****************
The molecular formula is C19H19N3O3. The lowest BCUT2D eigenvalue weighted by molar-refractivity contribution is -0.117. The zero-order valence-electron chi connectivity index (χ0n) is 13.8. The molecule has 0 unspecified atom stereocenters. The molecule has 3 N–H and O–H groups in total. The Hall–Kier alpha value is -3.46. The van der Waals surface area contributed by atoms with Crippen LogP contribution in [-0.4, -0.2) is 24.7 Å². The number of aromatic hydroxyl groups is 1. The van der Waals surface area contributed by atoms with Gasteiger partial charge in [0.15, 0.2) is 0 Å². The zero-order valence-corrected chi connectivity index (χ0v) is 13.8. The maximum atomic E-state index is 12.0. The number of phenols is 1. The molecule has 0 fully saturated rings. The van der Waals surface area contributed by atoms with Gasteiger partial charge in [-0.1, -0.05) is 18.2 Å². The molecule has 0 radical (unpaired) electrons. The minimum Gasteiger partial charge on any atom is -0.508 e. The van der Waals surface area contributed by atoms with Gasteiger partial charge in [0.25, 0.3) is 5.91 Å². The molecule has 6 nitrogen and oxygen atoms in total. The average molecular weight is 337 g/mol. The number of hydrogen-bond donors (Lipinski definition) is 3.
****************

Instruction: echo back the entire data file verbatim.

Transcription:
The molecular formula is C19H19N3O3. The lowest BCUT2D eigenvalue weighted by molar-refractivity contribution is -0.117. The zero-order valence-electron chi connectivity index (χ0n) is 13.8. The molecule has 0 unspecified atom stereocenters. The molecule has 3 N–H and O–H groups in total. The Hall–Kier alpha value is -3.46. The van der Waals surface area contributed by atoms with Crippen LogP contribution in [-0.4, -0.2) is 24.7 Å². The number of aromatic hydroxyl groups is 1. The van der Waals surface area contributed by atoms with Gasteiger partial charge in [0.15, 0.2) is 0 Å². The zero-order valence-corrected chi connectivity index (χ0v) is 13.8. The maximum atomic E-state index is 12.0. The number of phenols is 1. The molecule has 0 fully saturated rings. The van der Waals surface area contributed by atoms with Gasteiger partial charge in [-0.1, -0.05) is 18.2 Å². The molecule has 0 radical (unpaired) electrons. The minimum Gasteiger partial charge on any atom is -0.508 e. The van der Waals surface area contributed by atoms with Gasteiger partial charge in [0.25, 0.3) is 5.91 Å². The molecule has 6 nitrogen and oxygen atoms in total. The average molecular weight is 337 g/mol. The number of hydrogen-bond donors (Lipinski definition) is 3.